## Engineering Mechanics Statics

of engineering. Many of the topics in such areas as civil, mechanical, aerospace, and agricultural

engineering, and of course engineering mechanics itself, are based upon the subjects

of statics and dynamics. Even in a discipline such as electrical engineering, practitioners, in

the course of considering the electrical components of a robotic device or a manufacturing

process, may find themselves first having to deal with the mechanics involved.

Thus, the engineering mechanics sequence is critical to the engineering curriculum.

Not only is this sequence needed in itself, but courses in engineering mechanics also serve

to solidify the student’s understanding of other important subjects, including applied mathematics,

physics, and graphics. In addition, these courses serve as excellent settings in

which to strengthen problem-solving abilities.

The primary purpose of the study of engineering mechanics is to develop the capacity

to predict the effects of force and motion while carrying out the creative design functions

of engineering. This capacity requires more than a mere knowledge of the physical and

mathematical principles of mechanics; also required is the ability to visualize physical configurations

in terms of real materials, actual constraints, and the practical limitations

which govern the behavior of machines and structures. One of the primary objectives in a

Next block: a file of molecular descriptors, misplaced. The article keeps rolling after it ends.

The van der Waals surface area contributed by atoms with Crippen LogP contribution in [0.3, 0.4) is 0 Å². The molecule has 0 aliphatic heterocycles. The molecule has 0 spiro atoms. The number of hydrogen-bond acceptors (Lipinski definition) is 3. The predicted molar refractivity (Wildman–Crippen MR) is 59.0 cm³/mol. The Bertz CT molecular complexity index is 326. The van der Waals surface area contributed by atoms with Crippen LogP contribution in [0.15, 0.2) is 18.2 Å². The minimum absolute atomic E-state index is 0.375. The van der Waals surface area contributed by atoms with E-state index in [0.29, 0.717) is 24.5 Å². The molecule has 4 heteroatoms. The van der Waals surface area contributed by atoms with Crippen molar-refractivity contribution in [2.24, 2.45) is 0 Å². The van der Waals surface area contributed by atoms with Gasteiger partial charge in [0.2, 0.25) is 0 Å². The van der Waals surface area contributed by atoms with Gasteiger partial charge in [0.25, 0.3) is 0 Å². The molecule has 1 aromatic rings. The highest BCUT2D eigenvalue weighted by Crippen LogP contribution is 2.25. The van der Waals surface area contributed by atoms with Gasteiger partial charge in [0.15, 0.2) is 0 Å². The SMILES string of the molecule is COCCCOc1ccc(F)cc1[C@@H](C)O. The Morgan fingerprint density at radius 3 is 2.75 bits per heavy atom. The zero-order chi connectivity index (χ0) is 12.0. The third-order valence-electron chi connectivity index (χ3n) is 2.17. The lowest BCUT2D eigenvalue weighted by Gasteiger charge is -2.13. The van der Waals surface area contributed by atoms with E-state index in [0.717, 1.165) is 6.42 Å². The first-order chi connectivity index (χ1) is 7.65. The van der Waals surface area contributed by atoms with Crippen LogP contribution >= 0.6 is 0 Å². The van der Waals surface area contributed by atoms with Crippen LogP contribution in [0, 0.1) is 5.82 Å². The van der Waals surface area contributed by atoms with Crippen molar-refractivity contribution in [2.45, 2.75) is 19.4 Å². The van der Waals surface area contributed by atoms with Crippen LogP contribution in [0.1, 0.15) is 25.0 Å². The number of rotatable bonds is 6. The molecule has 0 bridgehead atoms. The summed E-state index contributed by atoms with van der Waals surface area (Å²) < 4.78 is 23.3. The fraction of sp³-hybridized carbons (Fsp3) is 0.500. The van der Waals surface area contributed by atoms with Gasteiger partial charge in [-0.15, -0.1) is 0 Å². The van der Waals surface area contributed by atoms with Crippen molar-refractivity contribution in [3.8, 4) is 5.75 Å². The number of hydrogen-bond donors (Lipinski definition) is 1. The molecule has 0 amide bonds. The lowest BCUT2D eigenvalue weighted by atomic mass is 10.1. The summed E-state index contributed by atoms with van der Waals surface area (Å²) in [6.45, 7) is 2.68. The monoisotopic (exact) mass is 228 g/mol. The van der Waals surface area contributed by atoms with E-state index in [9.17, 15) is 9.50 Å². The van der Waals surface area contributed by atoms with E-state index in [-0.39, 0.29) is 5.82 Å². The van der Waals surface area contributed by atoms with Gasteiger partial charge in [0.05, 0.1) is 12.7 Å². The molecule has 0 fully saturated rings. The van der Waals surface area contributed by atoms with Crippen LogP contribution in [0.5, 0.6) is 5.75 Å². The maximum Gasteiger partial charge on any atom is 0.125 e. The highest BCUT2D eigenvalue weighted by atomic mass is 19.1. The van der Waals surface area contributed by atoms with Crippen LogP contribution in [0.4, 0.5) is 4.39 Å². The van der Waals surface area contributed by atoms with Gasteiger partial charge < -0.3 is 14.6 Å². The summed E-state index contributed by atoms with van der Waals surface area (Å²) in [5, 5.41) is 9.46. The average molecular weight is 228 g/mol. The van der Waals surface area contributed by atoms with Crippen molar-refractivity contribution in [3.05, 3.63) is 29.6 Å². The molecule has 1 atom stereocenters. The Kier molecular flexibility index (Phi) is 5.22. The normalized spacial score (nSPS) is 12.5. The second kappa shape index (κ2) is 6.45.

mechanics course is to help the student develop this ability to visualize, which is so vital to

problem formulation. Indeed, the construction of a meaningful mathematical model is

often a more important experience than its solution. Maximum progress is made when the

principles and their limitations are learned together within the context of engineering

application.

to predict the effects of force and motion while carrying out the creative design functions

of engineering. This capacity requires more than a mere knowledge of the physical and

mathematical principles of mechanics; also required is the ability to visualize physical configurations

in terms of real materials, actual constraints, and the practical limitations

which govern the behavior of machines and structures. One of the primary objectives in a

mechanics course is to help the student develop this ability to visualize, which is so vital to

problem formulation. Indeed, the construction of a meaningful mathematical model is

often a more important experience than its solution. Maximum progress is made when the

principles and their limitations are learned together within the context of engineering

application.